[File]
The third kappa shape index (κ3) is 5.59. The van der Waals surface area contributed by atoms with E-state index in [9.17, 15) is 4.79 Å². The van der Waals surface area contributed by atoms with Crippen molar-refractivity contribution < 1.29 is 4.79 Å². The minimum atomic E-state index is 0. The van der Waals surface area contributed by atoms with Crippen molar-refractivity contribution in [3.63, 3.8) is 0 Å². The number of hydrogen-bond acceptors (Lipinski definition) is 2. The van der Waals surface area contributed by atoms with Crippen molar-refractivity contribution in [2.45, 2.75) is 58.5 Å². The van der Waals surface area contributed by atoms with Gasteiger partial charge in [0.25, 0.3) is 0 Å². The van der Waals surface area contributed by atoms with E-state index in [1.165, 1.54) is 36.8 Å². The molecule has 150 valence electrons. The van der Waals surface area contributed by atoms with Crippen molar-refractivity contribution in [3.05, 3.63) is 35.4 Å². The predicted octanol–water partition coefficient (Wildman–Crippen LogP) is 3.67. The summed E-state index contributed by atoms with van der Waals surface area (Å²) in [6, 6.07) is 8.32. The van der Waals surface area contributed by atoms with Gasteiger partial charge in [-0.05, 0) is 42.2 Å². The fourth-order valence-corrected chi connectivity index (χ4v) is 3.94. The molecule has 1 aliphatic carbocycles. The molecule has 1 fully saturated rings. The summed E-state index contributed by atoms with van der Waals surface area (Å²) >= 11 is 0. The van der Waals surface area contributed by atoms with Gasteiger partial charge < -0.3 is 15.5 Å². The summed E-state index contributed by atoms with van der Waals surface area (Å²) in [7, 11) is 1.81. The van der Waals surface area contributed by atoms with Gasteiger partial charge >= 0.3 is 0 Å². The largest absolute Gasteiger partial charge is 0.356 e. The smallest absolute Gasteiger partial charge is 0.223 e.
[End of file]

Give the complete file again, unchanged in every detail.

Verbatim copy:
The third kappa shape index (κ3) is 5.59. The van der Waals surface area contributed by atoms with E-state index in [9.17, 15) is 4.79 Å². The van der Waals surface area contributed by atoms with Crippen molar-refractivity contribution < 1.29 is 4.79 Å². The minimum atomic E-state index is 0. The van der Waals surface area contributed by atoms with Crippen molar-refractivity contribution in [3.63, 3.8) is 0 Å². The number of hydrogen-bond acceptors (Lipinski definition) is 2. The van der Waals surface area contributed by atoms with Crippen molar-refractivity contribution in [2.45, 2.75) is 58.5 Å². The van der Waals surface area contributed by atoms with Gasteiger partial charge in [0.25, 0.3) is 0 Å². The van der Waals surface area contributed by atoms with E-state index in [1.165, 1.54) is 36.8 Å². The molecule has 150 valence electrons. The van der Waals surface area contributed by atoms with Crippen molar-refractivity contribution in [3.05, 3.63) is 35.4 Å². The predicted octanol–water partition coefficient (Wildman–Crippen LogP) is 3.67. The summed E-state index contributed by atoms with van der Waals surface area (Å²) in [6, 6.07) is 8.32. The van der Waals surface area contributed by atoms with Gasteiger partial charge in [-0.05, 0) is 42.2 Å². The fourth-order valence-corrected chi connectivity index (χ4v) is 3.94. The molecule has 1 aliphatic carbocycles. The molecule has 1 fully saturated rings. The summed E-state index contributed by atoms with van der Waals surface area (Å²) >= 11 is 0. The van der Waals surface area contributed by atoms with Gasteiger partial charge < -0.3 is 15.5 Å². The summed E-state index contributed by atoms with van der Waals surface area (Å²) in [7, 11) is 1.81. The van der Waals surface area contributed by atoms with Gasteiger partial charge >= 0.3 is 0 Å². The largest absolute Gasteiger partial charge is 0.356 e. The smallest absolute Gasteiger partial charge is 0.223 e.